That spirit of reclamation seeps throughout A Southern Gothic, which offers on the surface a series of classic country/roots/Southern musical tropes: There are songs that assume the conceit of the homesick Southerner stuck north of the Mason-Dixon; there are songs inspired by Alan Lomax field recordings; there’s even a song called “Far From Dixie.”
But as with all of Victoria’s work, the singer-songwriter tinkers with and deconstructs those tropes. “There’s never anything that’s not multi-layered with Adia,” says friend, collaborator and poet Caroline Randall Williams. “So even if there is something that could be a cliché sentiment on its face, you know by virtue of it being on her record that she’s doing something sideways with it… There’s always a twist. There’s always some subversion.”
One example of Victoria’s Southern subversion comes on the stunning highlight “Whole World Knows.” The song opens with the idyllic Southern imagery of a preacher delivering a Sunday morning sermon, until, just three lines in, Victoria reveals that the preacher’s daughter is injecting herself with dope just outside the service. “How could you most belong to that community? By being a preacher’s daughter,” she says. “But how could you most defile that community? Probably by shooting heroin in your dad’s car while he’s preaching on Sunday morning.”
“I can go blow to blow now with anybody talking about the South. I can claim it with my full chest.”
At the end of the song, the narration briefly switches from omniscient third-person to intimate first-person when Victoria sings, “Just let me rest and say amen.” It’s a striking moment, and the type of writerly attention to how words shape musical storytelling and vice-versa that could only come from an artist as interdisciplinary as Victoria. “There’s a lot of poetry in her lyrics,” as Williams puts it, “and there’s a lot of music in her poems.”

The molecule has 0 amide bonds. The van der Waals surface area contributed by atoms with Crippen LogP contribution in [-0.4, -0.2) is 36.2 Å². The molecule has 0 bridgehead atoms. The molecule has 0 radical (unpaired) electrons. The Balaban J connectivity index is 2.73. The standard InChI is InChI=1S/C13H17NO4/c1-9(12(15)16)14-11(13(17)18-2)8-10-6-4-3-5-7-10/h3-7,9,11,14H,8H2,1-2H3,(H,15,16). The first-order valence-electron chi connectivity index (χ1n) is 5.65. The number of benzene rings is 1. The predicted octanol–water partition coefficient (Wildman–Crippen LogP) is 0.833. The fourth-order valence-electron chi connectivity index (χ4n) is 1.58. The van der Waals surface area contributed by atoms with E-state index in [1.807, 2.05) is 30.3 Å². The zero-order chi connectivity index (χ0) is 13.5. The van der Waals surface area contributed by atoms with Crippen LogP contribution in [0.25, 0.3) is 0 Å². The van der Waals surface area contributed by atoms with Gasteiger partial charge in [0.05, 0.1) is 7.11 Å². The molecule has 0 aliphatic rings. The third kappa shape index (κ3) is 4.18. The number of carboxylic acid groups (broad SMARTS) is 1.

After the riotous punk shock of 2016’s Beyond the Bloodhounds and the witchy electro-noir offerings of 2019’s Silences, Victoria’s latest album is her most straightforward, stripped-down iteration of Southern roots music. It was a musical decision largely borne out of pandemic-era necessity, with Victoria and her creative partner Mason Hickman experimenting at home with what they could: banjo, mandolin, homemade percussion. “I love how many different sounds Adia brings to bear on the work of the blues,” says Williams. “It feels, not like a retraction, but a deepening of her project…It makes the sound of the blues almost inevitable, because you still come back to it even when you’ve gone far afield.”
Victoria’s path afield began with her debut, Beyond the Bloodhounds, a record rooted in trauma and fear. Victoria wrote its breakthrough song, “Stuck in the South,” in 2012, on the night she learned about the murder of Trayvon Martin.
“I feel a lot of trepidation on that record,” says Victoria. “There’s a fear of people looking at me, a fear of staying in one place for too long. That’s very much my ghost record. But on Southern Gothic, I can go blow to blow now with anybody talking about the South. I can claim it with my full chest. I can be shoulder to shoulder with a lot of the people that influenced me. I’m no longer afraid.”
A Southern Gothic then is a brave record, an uncompromising, richly structured work that insists on asking questions rather than pretending to answer them. Victoria notes that the LP is bookended by tales (“Magnolia Blues,” “South for the Winter”) of the same character being stuck up north, longing for her Southern home, as tortured and complicated as her relationship to the region may be.
“There are no complete happy endings,” she says. “I didn’t want to put a bow on it, like, ‘Aw, now she’s back on grandmama’s porch.’ I didn’t want to lean into nostalgia. I felt OK with that, with no tidy endings, and that’s just something every Southerner does: We ruminate, we go in circles, we leave, we come back, we love it, we hate it, it’s this anguish and this tension, and oftentimes, it’s just not resolved.”